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Containing Abusive Behavior

While modeling ways to change, followers may also need to help leaders contain abusive behavior until they can transform it. For example, a leader who screams needs to modify this behavior while working to transform the underlying causes. Otherwise, the bond between the leader, followers, and common purpose is severely weakened.

Anger is a potentially creative tool if it is not repressed nor allowed to get out of control. It can be used as an emotional sensor to detect something wrong that cannot yet be fully articulated. Learning to see repressed anger and invite its verbal expression can prevent the anger from reaching a boiling point where it becomes abusive.

But in leaders who display sudden, explosive anger, the emotional energy is so great that it demands physical release before the underlying situation can be verbalized and explored. A courageous follower coaching a leader in alternatives to abusive ranting might consider the following:

Anger triggers the “fight or flight” mechanism; the adrenalin this pumps through the system must be released.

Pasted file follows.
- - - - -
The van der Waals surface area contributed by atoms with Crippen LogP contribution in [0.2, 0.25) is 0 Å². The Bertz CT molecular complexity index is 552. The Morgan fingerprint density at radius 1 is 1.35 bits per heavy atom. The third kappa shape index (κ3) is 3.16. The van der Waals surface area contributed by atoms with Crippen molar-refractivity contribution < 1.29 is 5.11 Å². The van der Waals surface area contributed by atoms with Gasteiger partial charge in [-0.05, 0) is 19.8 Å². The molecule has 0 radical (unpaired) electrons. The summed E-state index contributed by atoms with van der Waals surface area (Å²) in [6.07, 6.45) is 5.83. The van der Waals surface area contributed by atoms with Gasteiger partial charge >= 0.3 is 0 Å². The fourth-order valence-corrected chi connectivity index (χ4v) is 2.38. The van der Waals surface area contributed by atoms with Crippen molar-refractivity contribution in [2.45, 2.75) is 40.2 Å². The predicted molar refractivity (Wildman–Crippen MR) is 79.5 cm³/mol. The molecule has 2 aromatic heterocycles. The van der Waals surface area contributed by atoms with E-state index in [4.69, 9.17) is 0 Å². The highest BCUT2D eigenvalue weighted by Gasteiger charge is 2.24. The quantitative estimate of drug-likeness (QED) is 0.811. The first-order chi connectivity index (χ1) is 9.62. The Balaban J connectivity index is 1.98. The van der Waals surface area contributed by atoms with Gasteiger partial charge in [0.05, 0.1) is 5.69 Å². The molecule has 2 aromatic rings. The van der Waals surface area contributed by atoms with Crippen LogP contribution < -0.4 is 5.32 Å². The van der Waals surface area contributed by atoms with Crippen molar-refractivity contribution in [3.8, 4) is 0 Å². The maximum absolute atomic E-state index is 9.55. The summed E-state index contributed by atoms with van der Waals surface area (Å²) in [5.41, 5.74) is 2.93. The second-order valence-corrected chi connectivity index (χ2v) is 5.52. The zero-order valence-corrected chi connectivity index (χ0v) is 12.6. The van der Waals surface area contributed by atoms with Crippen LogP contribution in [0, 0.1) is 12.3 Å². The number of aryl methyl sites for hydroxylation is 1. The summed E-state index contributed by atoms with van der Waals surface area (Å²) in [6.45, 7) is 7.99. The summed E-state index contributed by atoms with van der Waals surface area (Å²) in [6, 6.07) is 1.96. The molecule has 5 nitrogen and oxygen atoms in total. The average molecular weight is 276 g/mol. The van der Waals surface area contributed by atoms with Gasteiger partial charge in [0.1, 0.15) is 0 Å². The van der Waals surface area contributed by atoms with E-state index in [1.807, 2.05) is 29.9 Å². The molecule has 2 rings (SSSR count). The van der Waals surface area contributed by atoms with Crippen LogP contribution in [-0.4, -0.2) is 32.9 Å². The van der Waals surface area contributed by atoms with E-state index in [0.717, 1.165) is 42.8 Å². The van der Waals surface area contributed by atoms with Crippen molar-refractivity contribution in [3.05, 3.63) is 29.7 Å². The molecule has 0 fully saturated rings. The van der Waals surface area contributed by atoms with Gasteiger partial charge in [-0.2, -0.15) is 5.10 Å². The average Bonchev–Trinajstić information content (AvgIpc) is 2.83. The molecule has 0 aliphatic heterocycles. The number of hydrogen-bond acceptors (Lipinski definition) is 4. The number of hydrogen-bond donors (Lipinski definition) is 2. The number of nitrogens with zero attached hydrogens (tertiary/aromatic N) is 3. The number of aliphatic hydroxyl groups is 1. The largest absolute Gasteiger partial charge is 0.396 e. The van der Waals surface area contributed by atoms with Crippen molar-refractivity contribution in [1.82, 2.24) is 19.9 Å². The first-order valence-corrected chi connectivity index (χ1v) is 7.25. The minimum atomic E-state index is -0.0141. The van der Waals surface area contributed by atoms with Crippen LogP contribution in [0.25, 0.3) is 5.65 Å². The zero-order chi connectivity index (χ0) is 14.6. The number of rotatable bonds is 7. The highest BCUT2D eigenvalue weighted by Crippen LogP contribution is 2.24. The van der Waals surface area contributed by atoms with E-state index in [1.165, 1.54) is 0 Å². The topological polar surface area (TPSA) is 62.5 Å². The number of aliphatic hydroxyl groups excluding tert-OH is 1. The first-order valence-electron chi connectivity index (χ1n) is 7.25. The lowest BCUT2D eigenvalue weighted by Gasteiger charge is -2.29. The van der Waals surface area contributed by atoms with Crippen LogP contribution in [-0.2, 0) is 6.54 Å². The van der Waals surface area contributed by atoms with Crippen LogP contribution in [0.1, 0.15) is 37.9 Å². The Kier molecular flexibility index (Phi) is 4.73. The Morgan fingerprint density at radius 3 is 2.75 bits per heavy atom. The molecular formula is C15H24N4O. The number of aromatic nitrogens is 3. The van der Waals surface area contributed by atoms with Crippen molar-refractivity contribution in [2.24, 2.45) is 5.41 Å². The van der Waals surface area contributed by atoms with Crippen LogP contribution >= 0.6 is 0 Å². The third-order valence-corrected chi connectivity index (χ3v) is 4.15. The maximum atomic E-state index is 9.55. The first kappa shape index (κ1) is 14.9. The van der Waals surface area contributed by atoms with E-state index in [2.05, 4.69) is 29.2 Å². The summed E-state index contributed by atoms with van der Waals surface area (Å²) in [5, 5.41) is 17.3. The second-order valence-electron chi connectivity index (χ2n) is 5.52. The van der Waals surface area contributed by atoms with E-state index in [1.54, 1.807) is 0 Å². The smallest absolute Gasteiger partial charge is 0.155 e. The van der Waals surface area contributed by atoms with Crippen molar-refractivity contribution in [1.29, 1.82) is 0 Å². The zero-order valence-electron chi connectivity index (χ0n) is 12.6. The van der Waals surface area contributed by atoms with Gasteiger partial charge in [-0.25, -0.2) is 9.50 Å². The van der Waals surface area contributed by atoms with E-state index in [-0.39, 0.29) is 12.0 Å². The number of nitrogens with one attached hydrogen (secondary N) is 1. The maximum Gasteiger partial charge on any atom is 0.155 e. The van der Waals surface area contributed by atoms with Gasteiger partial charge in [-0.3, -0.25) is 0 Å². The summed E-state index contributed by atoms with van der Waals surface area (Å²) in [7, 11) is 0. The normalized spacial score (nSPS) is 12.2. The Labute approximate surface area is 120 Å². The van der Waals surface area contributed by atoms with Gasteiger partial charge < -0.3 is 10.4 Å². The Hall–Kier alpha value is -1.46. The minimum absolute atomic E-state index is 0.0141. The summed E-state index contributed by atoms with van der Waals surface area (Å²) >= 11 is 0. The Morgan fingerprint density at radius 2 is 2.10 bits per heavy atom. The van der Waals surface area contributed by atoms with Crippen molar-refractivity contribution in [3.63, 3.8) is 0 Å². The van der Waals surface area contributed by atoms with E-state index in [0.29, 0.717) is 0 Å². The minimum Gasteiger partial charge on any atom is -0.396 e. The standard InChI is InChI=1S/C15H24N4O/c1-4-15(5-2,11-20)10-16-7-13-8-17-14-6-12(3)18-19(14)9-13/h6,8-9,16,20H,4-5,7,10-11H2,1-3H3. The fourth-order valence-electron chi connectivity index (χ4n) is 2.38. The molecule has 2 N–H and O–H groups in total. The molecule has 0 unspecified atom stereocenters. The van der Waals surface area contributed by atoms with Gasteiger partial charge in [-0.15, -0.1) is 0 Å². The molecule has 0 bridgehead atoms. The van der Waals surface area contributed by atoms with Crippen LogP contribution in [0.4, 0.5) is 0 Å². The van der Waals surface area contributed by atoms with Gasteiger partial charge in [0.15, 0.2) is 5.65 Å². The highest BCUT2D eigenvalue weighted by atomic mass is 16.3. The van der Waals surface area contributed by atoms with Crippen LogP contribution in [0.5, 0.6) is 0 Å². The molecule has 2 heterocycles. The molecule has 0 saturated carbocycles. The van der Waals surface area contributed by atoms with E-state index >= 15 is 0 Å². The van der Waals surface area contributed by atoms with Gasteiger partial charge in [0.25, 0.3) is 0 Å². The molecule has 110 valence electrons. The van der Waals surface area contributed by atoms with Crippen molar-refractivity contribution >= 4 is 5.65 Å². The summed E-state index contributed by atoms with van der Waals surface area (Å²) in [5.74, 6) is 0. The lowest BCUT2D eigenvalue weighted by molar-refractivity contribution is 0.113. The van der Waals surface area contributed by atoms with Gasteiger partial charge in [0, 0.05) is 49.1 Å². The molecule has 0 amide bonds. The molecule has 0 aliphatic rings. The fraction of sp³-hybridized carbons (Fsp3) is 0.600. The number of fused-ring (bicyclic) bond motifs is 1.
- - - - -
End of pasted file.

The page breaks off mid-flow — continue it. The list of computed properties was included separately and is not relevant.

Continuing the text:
In a person who slowly builds up anger, excess adrenalin can be drained by regular physical exercise; many people who work closely with leaders know what a difference exercise makes to their leaders’ temperament.

In leaders who become suddenly overwhelmed with anger, it is more difficult finding socially acceptable outlets for the adrenalin; behavior such as throwing things, fist banging, and hurling epithets intimidates others and is abusive.

Ideally, mechanisms for releasing the anger would be used by the leader in private, but sometimes an otherwise highly regarded leader cannot exert the self-control to do this. In this case, it may help to have tools available for the leader’s use when needed.

While it may seem strange, it is far less intimidating behavior for a leader convulsed with anger to dissipate it by twisting a golf towel or squeezing a soft chair, while repeating a nondirective epithet such as “damn,” than to verbally abuse followers. A quick walk around the block will further dampen the surge of stress hormones.

In a quieter moment, the leader can explain why she is doing this; the objective is to release the physical energy without wounding people with verbal shrapnel and threatening behavior.

Efforts at transforming abuse are not a license to continue the abuse. Since abusive behavior is immature, when courageous followers set limits on what they will tolerate, it helps leaders contain the behavior. Containing abusive behavior buys leaders the time they need to explore the roots of the behavior and work through the transformation process.